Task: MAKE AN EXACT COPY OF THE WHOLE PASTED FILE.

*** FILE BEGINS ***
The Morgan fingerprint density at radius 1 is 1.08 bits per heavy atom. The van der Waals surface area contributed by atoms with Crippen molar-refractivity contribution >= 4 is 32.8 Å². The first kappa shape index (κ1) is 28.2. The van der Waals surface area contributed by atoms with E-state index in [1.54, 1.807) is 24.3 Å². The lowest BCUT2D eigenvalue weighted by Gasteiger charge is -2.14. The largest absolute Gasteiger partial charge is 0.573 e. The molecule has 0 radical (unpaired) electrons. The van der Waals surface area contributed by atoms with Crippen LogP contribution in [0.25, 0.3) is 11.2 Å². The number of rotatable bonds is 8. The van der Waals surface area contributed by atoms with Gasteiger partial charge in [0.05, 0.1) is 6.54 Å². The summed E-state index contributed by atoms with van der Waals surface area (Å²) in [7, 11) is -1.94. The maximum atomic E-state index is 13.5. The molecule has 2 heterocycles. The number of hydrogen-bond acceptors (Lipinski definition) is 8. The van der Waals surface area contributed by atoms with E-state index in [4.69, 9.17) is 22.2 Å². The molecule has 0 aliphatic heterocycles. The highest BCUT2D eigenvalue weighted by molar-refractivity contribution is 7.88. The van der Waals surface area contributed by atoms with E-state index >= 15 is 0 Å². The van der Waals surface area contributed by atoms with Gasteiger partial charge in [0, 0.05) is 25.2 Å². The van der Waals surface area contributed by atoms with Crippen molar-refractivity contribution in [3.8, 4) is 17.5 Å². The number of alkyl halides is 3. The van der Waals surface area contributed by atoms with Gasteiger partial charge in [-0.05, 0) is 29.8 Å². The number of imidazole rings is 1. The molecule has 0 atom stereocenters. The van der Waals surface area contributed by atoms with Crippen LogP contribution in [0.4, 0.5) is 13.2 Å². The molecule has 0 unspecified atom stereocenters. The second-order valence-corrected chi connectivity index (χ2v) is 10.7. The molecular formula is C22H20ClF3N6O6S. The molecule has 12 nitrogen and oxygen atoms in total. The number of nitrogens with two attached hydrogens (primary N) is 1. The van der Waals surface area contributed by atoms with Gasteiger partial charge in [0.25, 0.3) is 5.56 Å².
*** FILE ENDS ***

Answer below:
The Morgan fingerprint density at radius 1 is 1.08 bits per heavy atom. The van der Waals surface area contributed by atoms with Crippen molar-refractivity contribution >= 4 is 32.8 Å². The first kappa shape index (κ1) is 28.2. The van der Waals surface area contributed by atoms with E-state index in [1.54, 1.807) is 24.3 Å². The lowest BCUT2D eigenvalue weighted by Gasteiger charge is -2.14. The largest absolute Gasteiger partial charge is 0.573 e. The molecule has 0 radical (unpaired) electrons. The van der Waals surface area contributed by atoms with Crippen LogP contribution in [0.25, 0.3) is 11.2 Å². The number of rotatable bonds is 8. The van der Waals surface area contributed by atoms with Gasteiger partial charge in [0.05, 0.1) is 6.54 Å². The summed E-state index contributed by atoms with van der Waals surface area (Å²) in [7, 11) is -1.94. The maximum atomic E-state index is 13.5. The molecule has 2 heterocycles. The number of hydrogen-bond acceptors (Lipinski definition) is 8. The van der Waals surface area contributed by atoms with E-state index in [4.69, 9.17) is 22.2 Å². The molecule has 0 aliphatic heterocycles. The highest BCUT2D eigenvalue weighted by molar-refractivity contribution is 7.88. The van der Waals surface area contributed by atoms with E-state index >= 15 is 0 Å². The van der Waals surface area contributed by atoms with Gasteiger partial charge in [0, 0.05) is 25.2 Å². The van der Waals surface area contributed by atoms with Crippen molar-refractivity contribution in [3.8, 4) is 17.5 Å². The number of alkyl halides is 3. The van der Waals surface area contributed by atoms with Gasteiger partial charge in [-0.05, 0) is 29.8 Å². The number of imidazole rings is 1. The molecule has 0 atom stereocenters. The van der Waals surface area contributed by atoms with Crippen LogP contribution in [0.4, 0.5) is 13.2 Å². The molecule has 0 unspecified atom stereocenters. The second-order valence-corrected chi connectivity index (χ2v) is 10.7. The molecular formula is C22H20ClF3N6O6S. The molecule has 12 nitrogen and oxygen atoms in total. The number of nitrogens with two attached hydrogens (primary N) is 1. The van der Waals surface area contributed by atoms with Gasteiger partial charge in [0.25, 0.3) is 5.56 Å².